At St. Vincent-St Mary High School, LeBron James almost always wore Adidas. The photos are out there. The shoe exists. But when it came time for James to enter the NBA, he switched his allegiance to Nike, a partnership he’ll now maintain for life. James generates hundreds of millions of dollars for Nike each year. With double the sales of the next-most-popular player, James is the single most important athlete in the sneaker universe.

How did Adidas miss out on such a lucrative opportunity? According to Sonny Vaccaro, a former sports marketing executive who was working with Adidas at the time, Adidas had a chance to land James with a 10-year, $100 million contract. Adidas could afford it, too — the company still had Kobe Bryant and Tracy McGrady selling shoes for it. But Adidas lowered its offer to $70 million at the last minute, allowing Nike to swoop in with a $90 million deal to land the future superstar.

We were going to bet our whole future on this kid, LeBron. There was no question that he wasn’t going to be courted by other people because obviously he was going to be, but no one believed in him, not $100 million worth. That I do know.

That number, I talked to [Adidas’s owners], looked them in the eye … and said, ‘This is what I’m going to do.’ And they said, ‘Yes.’ I never would have [offered $100 million] to LeBron James [if they hadn’t said yes]. I mean, what advantage was that, to lie? They OK’ed it. So they knew, $100 million. I didn’t spring it on them that day. They knew for nine months.

So now we come down to the presentation. We bring him and his whole team on. Private airplane. We’re going to get them [to] a Lakers playoff game. Imagine in Malibu, overlooking the Pacific Ocean, and we lay out the plan. And the number [was] supposed to be $100 million. I sat down that day [with] Gloria James, [LeBron’s] lawyer, and … LeBron, and all these people. I saw the contract. It wasn’t $100 million. It was like $70 million, and they had incentives on it.

It wasn’t so much the number, $70 million or $100 million, because $70 million was a hell of a lot of money, right? But you have to understand what it was to me. The reason I was, and I still am respected, I believe, in that world, is [that] if I said something to you, you [would] believe me. If we had a deal, we had a deal. [Adidas] changed the number on me. I’ll never forget that as long as I live.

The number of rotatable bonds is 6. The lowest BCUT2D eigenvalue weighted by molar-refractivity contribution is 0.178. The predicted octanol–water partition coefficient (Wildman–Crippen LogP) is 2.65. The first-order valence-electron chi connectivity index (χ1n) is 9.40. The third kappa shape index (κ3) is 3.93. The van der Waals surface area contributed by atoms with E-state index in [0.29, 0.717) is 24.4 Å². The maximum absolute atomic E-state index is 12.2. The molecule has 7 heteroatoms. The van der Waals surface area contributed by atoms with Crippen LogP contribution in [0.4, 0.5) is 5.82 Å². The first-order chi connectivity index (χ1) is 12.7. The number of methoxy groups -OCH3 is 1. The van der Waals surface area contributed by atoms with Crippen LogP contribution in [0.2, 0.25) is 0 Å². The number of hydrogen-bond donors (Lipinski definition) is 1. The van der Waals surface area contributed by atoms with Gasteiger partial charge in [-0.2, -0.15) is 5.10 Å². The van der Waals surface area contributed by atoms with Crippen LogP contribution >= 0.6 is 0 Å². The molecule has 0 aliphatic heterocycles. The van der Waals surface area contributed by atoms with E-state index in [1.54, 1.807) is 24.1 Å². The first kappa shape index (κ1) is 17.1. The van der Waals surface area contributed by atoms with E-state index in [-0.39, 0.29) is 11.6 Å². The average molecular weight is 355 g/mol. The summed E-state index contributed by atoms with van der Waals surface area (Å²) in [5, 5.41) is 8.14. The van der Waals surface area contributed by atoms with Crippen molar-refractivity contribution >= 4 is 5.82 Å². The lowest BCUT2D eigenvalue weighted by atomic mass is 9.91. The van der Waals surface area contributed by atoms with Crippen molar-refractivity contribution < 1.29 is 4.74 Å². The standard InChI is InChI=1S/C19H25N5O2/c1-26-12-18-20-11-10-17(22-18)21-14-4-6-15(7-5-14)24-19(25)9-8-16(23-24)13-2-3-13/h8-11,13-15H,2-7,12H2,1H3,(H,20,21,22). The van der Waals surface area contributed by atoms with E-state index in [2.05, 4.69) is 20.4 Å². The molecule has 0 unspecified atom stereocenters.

We went to a little corner of this mansion. Gloria, me, LeBron … and I apologized. I’ll never forget what they did. They put their arms around me and they said, “Sonny, we understand. We know what you did. We’re going to be fine.”

I said then, I’ll say until I die, the biggest mistake ever made in corporate America on this sort of a thing, was when Adidas backed out of signing LeBron James. [If] they sign LeBron James, the world changes.

Nike was no. 1 before LeBron. Nike had great players. They always will. They were always no. 1 with the greatest personalities in sports. There’s no question about that. I don’t think that will ever change. My point to you is, [Adidas] could’ve changed the landscape.

But my more important point: Even though Adidas has done well, they signed some really good players … Sebastian Telfair, Dwight Howard, a lot of guys, but no one ever, since then, has ever come [close] to what James was. It was the dumbest, stupidest thing a corporate company ever did.

I quit. I knew I was going to quit [Adidas] that day. We were going — it was in Malibu — and I don’t know if anyone can visualize it, but there’s all these canyons, and we lived on the other side of the canyons. This is another thing: We’re riding home, I turn to my wife, you know, my trusted companion, and I said, “You know what I’m going to do, don’t you?” And she said, “I know what you’re going to do. You’re going to quit, aren’t you?” And I said, “Yeah.” I couldn’t handle it. I just couldn’t do it. Because … I could not exist in that world if my word wasn’t good.

Now [LeBron’s] going to make a billion dollars at Nike before it’s all over.